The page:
Use the websites linked here to find the environmental justice topic you will research and present on this quarter.
Spend time exploring so you find a topic that INTERESTS you AND MEETS THE CRITERIA for the project.
The list below is divided by focus: the environmental issue, a potential solution to the issue, an activist committed to work on this issue. The first section lists four key websites you might start with.
This example is from the website Green America and it shows how a general article on fossil fuels and the telecom industry can provide leads to organizations working on the issue.
Be sure the topic you select passes the checklist!
For broad topics like air quality, try connecting them in a web search to words that capture environmental justice concepts. For instance:
Climate Change Related Issues
Additional Environmental Issues
1. As shown in the image below, you can try a basic search, using a simple keyword, or you can click on Advanced Search to see more options. You can also choose to browse topics, clicking on "Browse Issues" in the banner below the search box.
Click on images below to enlarge them.
2. Click on specific topics or categories, such as Global Change.
3. Note the different kinds of information you find. Academic sources may come in handy when you're looking for scholarship, but to help you generate ideas click on Reference and Case Studies.
4. I selected Reference and found 96 article titles. I use this list two ways:
5. The excerpt below highlights a few topic ideas from the article on Third World Pollution. The article points to Bhopal India and Tijuana Mexico, as two examples I could research further to see if they would work for this assignment.
With some topics it may be evident that they are environmental justice topics, while with others you need to dig or get more specific.
Use the Web to check.
Search terms: environmental justice AND flint water crisis
Notice that the article below specifies that the water crisis was an environmental injustice that impacted a poor community of color.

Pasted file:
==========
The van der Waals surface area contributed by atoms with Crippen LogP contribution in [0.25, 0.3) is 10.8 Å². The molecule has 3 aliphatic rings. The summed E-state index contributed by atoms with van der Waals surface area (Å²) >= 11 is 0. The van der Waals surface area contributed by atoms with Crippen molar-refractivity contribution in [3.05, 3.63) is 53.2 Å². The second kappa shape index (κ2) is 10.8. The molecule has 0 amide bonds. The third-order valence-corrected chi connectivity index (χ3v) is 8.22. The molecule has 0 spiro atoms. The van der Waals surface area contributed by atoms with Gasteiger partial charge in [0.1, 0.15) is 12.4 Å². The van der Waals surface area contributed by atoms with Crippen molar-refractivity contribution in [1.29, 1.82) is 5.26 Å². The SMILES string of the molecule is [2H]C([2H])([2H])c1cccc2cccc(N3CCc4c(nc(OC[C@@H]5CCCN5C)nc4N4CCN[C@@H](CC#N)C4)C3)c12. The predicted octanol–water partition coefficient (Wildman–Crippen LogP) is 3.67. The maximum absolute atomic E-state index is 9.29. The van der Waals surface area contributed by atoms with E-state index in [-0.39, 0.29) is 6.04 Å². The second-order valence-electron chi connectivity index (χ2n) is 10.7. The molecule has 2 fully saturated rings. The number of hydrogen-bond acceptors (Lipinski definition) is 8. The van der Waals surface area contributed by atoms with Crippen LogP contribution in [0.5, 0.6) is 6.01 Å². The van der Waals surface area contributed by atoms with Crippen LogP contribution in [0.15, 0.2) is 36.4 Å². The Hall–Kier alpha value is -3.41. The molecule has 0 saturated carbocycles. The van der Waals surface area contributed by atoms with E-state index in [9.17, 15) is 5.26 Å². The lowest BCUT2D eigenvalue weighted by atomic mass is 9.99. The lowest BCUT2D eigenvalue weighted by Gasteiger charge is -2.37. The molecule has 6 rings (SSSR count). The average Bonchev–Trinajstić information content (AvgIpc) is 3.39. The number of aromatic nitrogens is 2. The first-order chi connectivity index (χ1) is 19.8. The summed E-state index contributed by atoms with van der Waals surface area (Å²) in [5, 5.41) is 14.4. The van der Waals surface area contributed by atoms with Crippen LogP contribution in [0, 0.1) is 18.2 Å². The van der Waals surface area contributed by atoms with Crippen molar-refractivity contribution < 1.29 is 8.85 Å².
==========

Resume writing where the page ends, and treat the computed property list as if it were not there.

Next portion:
You will spend more time than this to choose sources for your research project, but for now, simply use the Holman Library One Search to search in all of our databases at once for scholarship on your topic.
1. Type in your topic. Use quotes for phrases. Keep it simple and connect your key ideas with AND or OR.
2. Limit your search to Peer Reviewed from the list of results. It's on the menu on the left.
3. Try setting a date limit to 15 years for the moment.
4. Look over the titles and the journals the articles are published in. Do you see scholarship that looks relevant? You will need to find scholarship that helps you explain the science of your topic.
Sample search of Flint water crisis
The first article is from a medical science perspective, while the second looks at whiteness and innocence through a social science lens.
For this assignment, I would find the first article more relevant.
To focus my search on a specific aspect of the Flint water crisis, I can:
If I add a second keyword or keyword phrase, such as lead, I find fewer and more focused articles also.
This guide is here to help you accomplish all of the above! Ask a librarian if you would like more help.
Search by environmental issue and/or community:
Search by casting a wide net with the keywords:
Explore organizations working on the issues:
You might find it helpful to limit by domain type: